Responding to “Things Your Editor Should Have”

Invest in Your Tools

, I listened to Things Your Editor Should Have with Amir Rajan on the Rubber Duck Dev Show.

Amir Rajan outlined four high-level pillars for his software development tools. He needs to be able to…

  • See the function called when I press a key.
  • Run the function without pressing the key.
  • Trivially create my own functions.
  • See the source code for any function.

I have previously written about the Principles of My Text Editor and Revisiting the Principles of My Text Editor. And when I heard Amir’s four points I nodded in deep understanding.

As I grow in experience, understanding, and processes, I want my tools to grow with me. And as my growth is unique to myself, there’s an implication that I should be able to extend the tools to match my frame.

I had spent years with Textmate 📖, Sublime Text 📖, and Atom 📖; and as Atom reached end of life, I explored Vim 📖 and Visual Studio Code (VS Code 📖). I wrote two “plugins” for Atom:

And forked a language markdown package to add some Hugo 📖 functionality. The process for writing those packages felt obtuse and cumbersome.

I contrast that to my three years working in Emacs 📖. Prior to adopting Emacs, I hadn’t programmed in Lisp 📖 and as of , I have defined 231 functions in my Emacs configuration. I ran rg "\((cl-)?defun" | wc in the root directory of my Emacs configuration. These functions help me, in small ways, move fluidly in my day to day writing, reading, coding, and testing.

Looking at the Time Investment

Later in the interview the hosts wonder about the time investment of learning a tool versus the pay-off. I disagree with Amir’s sentiment: “If you’re career trajectory is you want to do 10 years of development and then go into lead and management, then this it’s not worth the investment.”

From where I sit, I can easily say Emacs has been worth my investment; and will continue to pay dividends for me for years to come. Because I intend to continue writing and reading.

In fact, if I were coding less, I think Emacs would become even more valuable. I think about Emacs for Writers; when Jay Dixit, a journalist, presented on Emacs for writing. Watching that, I took notes and sharpened my tools. After watching that recorded meetup, I setup my abbrev_defs to improve my auto-correction.

I write so many things in Org-Mode 📖 and use the multitude of export functions to get the right format for my audience. Using my jf/formatted-copy-org-to-html with surprising regularity, as I write notes in Emacs and then paste them into Slack.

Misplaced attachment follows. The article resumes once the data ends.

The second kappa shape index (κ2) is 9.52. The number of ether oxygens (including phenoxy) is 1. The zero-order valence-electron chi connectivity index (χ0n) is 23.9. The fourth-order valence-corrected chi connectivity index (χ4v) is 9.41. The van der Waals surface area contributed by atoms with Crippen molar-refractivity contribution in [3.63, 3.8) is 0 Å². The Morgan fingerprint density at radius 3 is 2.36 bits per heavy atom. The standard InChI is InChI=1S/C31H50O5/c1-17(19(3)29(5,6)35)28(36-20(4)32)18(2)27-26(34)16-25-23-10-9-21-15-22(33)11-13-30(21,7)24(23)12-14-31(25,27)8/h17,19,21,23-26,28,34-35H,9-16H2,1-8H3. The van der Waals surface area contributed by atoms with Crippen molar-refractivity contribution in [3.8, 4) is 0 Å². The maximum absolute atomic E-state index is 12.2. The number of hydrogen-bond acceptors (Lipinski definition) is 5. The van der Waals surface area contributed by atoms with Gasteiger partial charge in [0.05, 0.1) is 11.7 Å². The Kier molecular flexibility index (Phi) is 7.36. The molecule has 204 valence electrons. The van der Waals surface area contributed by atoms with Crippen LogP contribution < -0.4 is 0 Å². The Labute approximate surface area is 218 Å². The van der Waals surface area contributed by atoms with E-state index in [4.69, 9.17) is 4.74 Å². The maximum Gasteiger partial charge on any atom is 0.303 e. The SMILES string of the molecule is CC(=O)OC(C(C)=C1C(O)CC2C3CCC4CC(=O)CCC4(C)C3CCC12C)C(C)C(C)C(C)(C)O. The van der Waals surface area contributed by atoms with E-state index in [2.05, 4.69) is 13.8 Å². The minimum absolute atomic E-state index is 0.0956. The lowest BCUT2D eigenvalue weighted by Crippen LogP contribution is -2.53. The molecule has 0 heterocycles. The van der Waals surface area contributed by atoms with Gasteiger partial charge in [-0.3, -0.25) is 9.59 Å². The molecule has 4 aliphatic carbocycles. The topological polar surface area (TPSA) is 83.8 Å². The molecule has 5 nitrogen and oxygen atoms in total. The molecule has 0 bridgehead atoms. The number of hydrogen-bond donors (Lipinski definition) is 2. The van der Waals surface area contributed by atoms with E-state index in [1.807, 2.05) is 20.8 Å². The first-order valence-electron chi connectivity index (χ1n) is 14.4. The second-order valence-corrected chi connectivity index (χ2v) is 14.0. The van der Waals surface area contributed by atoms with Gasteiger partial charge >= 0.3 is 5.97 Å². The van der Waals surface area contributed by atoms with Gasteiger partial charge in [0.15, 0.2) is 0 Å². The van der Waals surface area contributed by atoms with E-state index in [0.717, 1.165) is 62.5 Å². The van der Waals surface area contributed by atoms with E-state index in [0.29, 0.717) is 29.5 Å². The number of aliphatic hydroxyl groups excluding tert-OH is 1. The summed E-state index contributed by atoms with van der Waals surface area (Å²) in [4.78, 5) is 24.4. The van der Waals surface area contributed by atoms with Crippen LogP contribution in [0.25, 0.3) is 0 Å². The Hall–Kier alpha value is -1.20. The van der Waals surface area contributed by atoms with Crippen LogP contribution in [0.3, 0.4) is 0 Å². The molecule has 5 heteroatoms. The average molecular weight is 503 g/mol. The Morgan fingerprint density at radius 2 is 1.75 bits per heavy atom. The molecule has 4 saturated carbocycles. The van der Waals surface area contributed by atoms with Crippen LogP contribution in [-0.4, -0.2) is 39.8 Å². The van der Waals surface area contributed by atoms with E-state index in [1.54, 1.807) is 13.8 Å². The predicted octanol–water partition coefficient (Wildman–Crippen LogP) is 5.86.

Advice for Junior Developers

This is some great advice:

When you’re a junior developer, you don’t have the experience and intuition to make good decisions about how your code needs to be written…Do you invest in design patterns, or elsewhere? You want to invest in your fundamentals.

The fundamentals you have in your control is typing speed; being able to quickly go to code and read it; those mechanical functions.

You’re in your exploration phase. Don’t commit to VS Code; do Vim, do Sublime Text…try it all.


I really appreciate Amir’s four pillars enumeration. It resonates with me and draws into focus what I appreciate about Emacs and did not appreciate about VS Code when I last explored using it.

My advice is to broaden your time-frame of consideration for a “text editor”; in my experience I have bounced between developer, manager, and team lead. One constant has been my need to write. As a developer, I’m often writing code. As a manager, I’m more often writing documents. As a lead, I’m writing reviews, technical documents, and tasks breakdowns.

Post Script

, I had breakfast with my dad. He’s one who’s always loved working in the shop; building things. We got to talking about the tools of our trade. And how I use my tools to make more tools.

He nodded in understanding. Knowing what your tools can do, and using them to make more tools, is a virtuous cycle.